King Hussein has emerged from yet another period of political setbacks and personal misfortunes with his power unchallenged and his standing high among Arabs who have often criticized him in the past.
Nothing that happened here over the past two months approached the crises that the king has weathered in the 27 years of his often-imperiled reign. Jordanian officials and Western diplomats say that the king was dispirited, exhausted and apprehensive about the dangers he believes are confronting the country, but Israeli reports of political unrest and assassination attempts appear unfounded.
By spurning once again American and Egyptian attempts to bring him into the negotiating framework that led to the Egyptain-Israeli treaty, the king has polished his credentials as an Arab nationalist. Scorned and denounced as a traitor after his Army crushed the Palestinian guerrillas and expelled them from Jordan in the 1970-71 "Black September" campaign, with Iraq, Syria, Saudi Arabia and even Palestine Liberation Organization Chairman Yassar Arafat.
When Hussein rebuffed U.S. national security adviser Zbigniew Brzezinski's effort to sell him on the peace treaty, a prominent Palestinian said with grudging admiration, "The king showed the Arabs he was no American puppet. It was the best thing he has done for himself since he got rid of Glubb Pasha," a reference to the king's dismissal of British Gen. Sir John Glubb as head of the Jordanian Army in 1956.
Sources close to the king say he is distressed at the chill that has fallen upon this country's traditional close ties to the United States and at what he considers misguided American policy in the Middle East. They add, however, that this concern is balanced by satisfaction over the unanimity of the Arab response to the treaty-a unanimity that has enabled Hussein to be comfortable in his rejection of the treaty and resis American pressue to accept it.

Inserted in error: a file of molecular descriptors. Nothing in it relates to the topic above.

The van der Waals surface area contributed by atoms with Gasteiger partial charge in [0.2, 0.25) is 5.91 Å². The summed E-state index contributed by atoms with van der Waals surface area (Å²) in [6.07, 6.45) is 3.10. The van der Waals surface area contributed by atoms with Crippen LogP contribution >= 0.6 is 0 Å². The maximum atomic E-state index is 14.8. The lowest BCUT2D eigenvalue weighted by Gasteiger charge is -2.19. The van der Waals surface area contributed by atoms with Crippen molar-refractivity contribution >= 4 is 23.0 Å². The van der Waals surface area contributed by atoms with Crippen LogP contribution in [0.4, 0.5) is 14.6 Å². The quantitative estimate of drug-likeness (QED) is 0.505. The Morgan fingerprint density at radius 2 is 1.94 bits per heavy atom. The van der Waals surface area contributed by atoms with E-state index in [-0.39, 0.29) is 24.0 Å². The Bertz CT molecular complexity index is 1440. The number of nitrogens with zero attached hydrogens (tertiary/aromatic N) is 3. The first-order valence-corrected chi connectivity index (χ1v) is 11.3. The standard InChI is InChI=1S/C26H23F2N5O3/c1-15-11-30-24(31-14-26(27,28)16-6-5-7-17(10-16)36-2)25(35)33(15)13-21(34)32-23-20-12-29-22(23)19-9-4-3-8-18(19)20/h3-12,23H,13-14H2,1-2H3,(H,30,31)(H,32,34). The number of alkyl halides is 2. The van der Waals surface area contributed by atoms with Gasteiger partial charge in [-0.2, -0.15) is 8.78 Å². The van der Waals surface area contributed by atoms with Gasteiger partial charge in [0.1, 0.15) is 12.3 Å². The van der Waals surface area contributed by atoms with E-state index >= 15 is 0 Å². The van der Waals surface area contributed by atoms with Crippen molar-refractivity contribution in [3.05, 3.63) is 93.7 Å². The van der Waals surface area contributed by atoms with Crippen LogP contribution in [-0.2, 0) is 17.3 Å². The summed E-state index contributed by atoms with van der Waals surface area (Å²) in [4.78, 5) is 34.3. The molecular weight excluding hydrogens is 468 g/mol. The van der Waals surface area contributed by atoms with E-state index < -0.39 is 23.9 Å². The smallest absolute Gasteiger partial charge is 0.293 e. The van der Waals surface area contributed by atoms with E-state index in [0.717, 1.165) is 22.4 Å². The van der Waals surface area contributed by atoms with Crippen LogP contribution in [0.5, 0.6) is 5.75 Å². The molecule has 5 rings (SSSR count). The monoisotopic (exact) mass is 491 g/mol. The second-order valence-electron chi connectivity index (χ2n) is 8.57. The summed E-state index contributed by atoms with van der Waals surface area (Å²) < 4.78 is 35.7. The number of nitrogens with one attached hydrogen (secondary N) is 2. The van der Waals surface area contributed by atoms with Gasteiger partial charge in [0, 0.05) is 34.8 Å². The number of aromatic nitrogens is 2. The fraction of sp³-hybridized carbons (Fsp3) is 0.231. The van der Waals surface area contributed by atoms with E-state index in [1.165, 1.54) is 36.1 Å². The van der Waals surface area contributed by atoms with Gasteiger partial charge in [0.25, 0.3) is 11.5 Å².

Jordanians acknowledge that Hussein and his kingdom went through several weeks of difficult times, but they say the problems were coincidental and generally unrelated.That assessment is confirmed by diplomats and independent journalists, who say the king and his advisers are more concerned about a perceived threat from Israel than about trouble at home.
The Jordanians, in fact, see reports in the Israel press about trouble here as part a campaign to prepare the way for what they fear most-an attempt to sweep away the Hashemite monarchy and replace it with a Palestinian-dominated state. This, they feel, would end the pressure on Israel to give back the West Bank and would allow the creation of a Palestinian state.
That fear, which apparently is genuine, accounts for the angry Jordanian reaction to the way the israelis portrayed the events here.
"You go into any village, any town and see for yourself," said Ahmad Lozi, a former prime minister who is now president ofthe Consulative Council set up last year in place of the dissolved parliament. "The people here know the facts. They remember the days of Nasser when Cairo Radio was reporting blood in the streets of Amman. It's just childish fabrication and nonsense."